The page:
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INDIANAPOLIS -- Celtics coach Doc Rivers confirmed that forward Paul Pierce has no apparent lingering effects from what Pierce called a "light sprain" of his left knee in Friday's loss to the Hawks at the TD Garden.
Pierce, who walked through the locker room before Saturday's game against Indiana without a limp and not wearing a brace, told Rivers Saturday he was feeling great.
"He's fine," said Rivers. "By last night, it felt pretty good. This morning he said it felt great. I told him, 'If I see anything, you're not playing, we'll take you out,' but he said he felt great. We'll see."
Rivers didn't know -- or would not reveal -- if Pierce had been taken for an X-ray. He said his guess would be that he hadn't, particularly given the quick turnaround and the team flying to Indiana Friday night.
A framed picture of Marquis Daniels wearing his Pacers No. 6 jersey was leaning up against his locker stall in the visitor's locker room before Saturday's game. Asked if he had any emotions returning to Indiana after spending three seasons here, Daniels just laughed and said, "No, I don't show emotions."
Added Daniels: "It's another game, another game we need to win, especially coming off a tough loss [Friday] night. We need to find some energy, get things going early."
This past offseason, the Pacers declined a $7.3 million team option on Daniels and he eventually came to Boston at a reduced rate.
"I had a lot of good times here, but I felt I had a better situation here in Boston," said Daniels. "It was less money, but I felt like it was a better situation."
Daniels has thrived as a highly versatile bench player, averaging 6.6 points, 2 rebounds, and 2.7 assists per game. He can run the point for the second unit -- allowing Eddie House to play his more natural shooting guard role -- or go inside and battle in the post depending on the personnel on the floor.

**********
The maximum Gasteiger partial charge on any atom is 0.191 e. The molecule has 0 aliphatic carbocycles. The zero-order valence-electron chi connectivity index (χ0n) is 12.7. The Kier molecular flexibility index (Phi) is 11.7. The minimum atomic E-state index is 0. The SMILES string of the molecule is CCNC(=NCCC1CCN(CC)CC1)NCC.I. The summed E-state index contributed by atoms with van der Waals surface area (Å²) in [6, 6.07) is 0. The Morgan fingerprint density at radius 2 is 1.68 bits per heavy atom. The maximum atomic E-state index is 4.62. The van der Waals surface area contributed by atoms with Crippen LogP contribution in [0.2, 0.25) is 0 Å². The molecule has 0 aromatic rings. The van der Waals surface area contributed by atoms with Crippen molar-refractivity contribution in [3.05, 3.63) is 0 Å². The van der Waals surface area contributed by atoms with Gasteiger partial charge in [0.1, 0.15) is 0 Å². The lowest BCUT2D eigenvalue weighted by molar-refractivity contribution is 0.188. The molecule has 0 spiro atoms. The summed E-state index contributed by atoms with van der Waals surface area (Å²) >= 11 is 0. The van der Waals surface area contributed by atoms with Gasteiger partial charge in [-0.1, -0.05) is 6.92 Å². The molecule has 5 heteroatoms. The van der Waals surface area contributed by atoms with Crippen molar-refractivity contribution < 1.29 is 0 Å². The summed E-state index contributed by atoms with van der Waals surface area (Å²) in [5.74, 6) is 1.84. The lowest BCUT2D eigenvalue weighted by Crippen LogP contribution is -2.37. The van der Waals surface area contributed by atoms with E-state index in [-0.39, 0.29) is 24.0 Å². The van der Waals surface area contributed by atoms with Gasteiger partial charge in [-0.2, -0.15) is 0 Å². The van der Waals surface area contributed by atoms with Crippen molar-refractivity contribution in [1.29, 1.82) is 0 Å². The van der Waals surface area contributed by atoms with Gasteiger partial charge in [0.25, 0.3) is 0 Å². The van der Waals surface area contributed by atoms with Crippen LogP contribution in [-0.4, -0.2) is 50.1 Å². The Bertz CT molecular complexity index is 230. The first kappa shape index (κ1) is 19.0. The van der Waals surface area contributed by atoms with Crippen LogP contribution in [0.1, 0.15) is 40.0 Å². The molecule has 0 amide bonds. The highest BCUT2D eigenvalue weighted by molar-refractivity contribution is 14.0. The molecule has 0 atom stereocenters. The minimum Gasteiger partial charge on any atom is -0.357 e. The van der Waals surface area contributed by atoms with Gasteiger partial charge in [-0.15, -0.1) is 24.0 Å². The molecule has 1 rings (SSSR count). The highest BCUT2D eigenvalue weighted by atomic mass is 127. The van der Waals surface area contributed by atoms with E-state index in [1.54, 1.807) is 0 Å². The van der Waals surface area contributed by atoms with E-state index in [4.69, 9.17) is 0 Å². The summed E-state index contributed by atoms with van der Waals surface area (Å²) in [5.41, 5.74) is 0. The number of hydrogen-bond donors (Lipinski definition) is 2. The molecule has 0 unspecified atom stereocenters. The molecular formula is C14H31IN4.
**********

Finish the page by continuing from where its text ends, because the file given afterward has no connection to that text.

Rivers hasn't stopped raving about him.
"He's been phenomenal, in every aspect: scoring, defending, handling the ball," said Rivers. "We liked him, obviously, but he kicked butt one game -- I think it was here last year -- and we liked him long before that, but I didn't realize he had the basketball IQ that he has. I don't know if you can see that unless you watch him every day. Now that we have him, we love it."
The Celtics deactivated Tony Allen, Bill Walker, and Glen Davis for Saturday's game. It's clear the team wants both Allen (ankle) and Walker (knee) to ease their way back into action.
Walker appeared in the final two minutes of Wednesday's lopsided win over the Jazz after just two practices since returning to full activity after knee surgery at the start of October. He went through a spirited warm-up routine, but, with other healthy options, the Celtics have the luxury of not rushing Walker back.
Allen has missed all but one preseason game, during which he aggravated his right ankle on the heels of offseason surgery.
The last time Davis talked to reporters, he targeted Dec. 1 as a potential return to practice after surgery to repair a fractured right thumb sustained just days before the start of the season.